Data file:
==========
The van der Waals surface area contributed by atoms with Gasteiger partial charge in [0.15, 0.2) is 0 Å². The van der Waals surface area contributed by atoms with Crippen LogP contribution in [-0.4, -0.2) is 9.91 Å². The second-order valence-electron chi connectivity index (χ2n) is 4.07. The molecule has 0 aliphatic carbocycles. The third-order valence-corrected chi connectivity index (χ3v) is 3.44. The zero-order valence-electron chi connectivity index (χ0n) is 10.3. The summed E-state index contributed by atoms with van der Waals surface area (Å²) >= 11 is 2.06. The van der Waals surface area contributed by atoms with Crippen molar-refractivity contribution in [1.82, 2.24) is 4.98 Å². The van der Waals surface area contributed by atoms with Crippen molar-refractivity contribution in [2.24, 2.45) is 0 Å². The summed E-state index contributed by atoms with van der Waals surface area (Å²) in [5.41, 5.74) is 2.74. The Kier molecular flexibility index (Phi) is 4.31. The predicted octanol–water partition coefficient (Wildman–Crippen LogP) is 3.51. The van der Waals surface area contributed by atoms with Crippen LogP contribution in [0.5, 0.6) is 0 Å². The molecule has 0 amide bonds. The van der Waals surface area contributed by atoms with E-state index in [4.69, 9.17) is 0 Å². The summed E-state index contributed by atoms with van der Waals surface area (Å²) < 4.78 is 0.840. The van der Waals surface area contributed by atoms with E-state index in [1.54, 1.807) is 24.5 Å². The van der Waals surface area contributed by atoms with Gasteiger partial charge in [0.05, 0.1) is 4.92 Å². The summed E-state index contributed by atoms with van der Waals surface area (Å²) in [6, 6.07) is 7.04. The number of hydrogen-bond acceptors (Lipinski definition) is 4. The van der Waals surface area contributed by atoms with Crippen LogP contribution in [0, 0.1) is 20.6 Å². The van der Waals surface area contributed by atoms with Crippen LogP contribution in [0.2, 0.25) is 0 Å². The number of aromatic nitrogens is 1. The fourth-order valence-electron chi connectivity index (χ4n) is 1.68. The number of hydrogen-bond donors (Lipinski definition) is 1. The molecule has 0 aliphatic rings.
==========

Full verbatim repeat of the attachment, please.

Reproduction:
The van der Waals surface area contributed by atoms with Gasteiger partial charge in [0.15, 0.2) is 0 Å². The van der Waals surface area contributed by atoms with Crippen LogP contribution in [-0.4, -0.2) is 9.91 Å². The second-order valence-electron chi connectivity index (χ2n) is 4.07. The molecule has 0 aliphatic carbocycles. The third-order valence-corrected chi connectivity index (χ3v) is 3.44. The zero-order valence-electron chi connectivity index (χ0n) is 10.3. The summed E-state index contributed by atoms with van der Waals surface area (Å²) >= 11 is 2.06. The van der Waals surface area contributed by atoms with Crippen molar-refractivity contribution in [1.82, 2.24) is 4.98 Å². The van der Waals surface area contributed by atoms with Crippen molar-refractivity contribution in [2.24, 2.45) is 0 Å². The summed E-state index contributed by atoms with van der Waals surface area (Å²) in [5.41, 5.74) is 2.74. The Kier molecular flexibility index (Phi) is 4.31. The predicted octanol–water partition coefficient (Wildman–Crippen LogP) is 3.51. The van der Waals surface area contributed by atoms with Crippen LogP contribution in [0.5, 0.6) is 0 Å². The molecule has 0 amide bonds. The van der Waals surface area contributed by atoms with E-state index in [4.69, 9.17) is 0 Å². The summed E-state index contributed by atoms with van der Waals surface area (Å²) < 4.78 is 0.840. The van der Waals surface area contributed by atoms with E-state index in [1.54, 1.807) is 24.5 Å². The van der Waals surface area contributed by atoms with Gasteiger partial charge in [0.05, 0.1) is 4.92 Å². The summed E-state index contributed by atoms with van der Waals surface area (Å²) in [6, 6.07) is 7.04. The number of hydrogen-bond acceptors (Lipinski definition) is 4. The van der Waals surface area contributed by atoms with Crippen LogP contribution in [0, 0.1) is 20.6 Å². The van der Waals surface area contributed by atoms with Crippen LogP contribution in [0.2, 0.25) is 0 Å². The number of aromatic nitrogens is 1. The fourth-order valence-electron chi connectivity index (χ4n) is 1.68. The number of hydrogen-bond donors (Lipinski definition) is 1. The molecule has 0 aliphatic rings.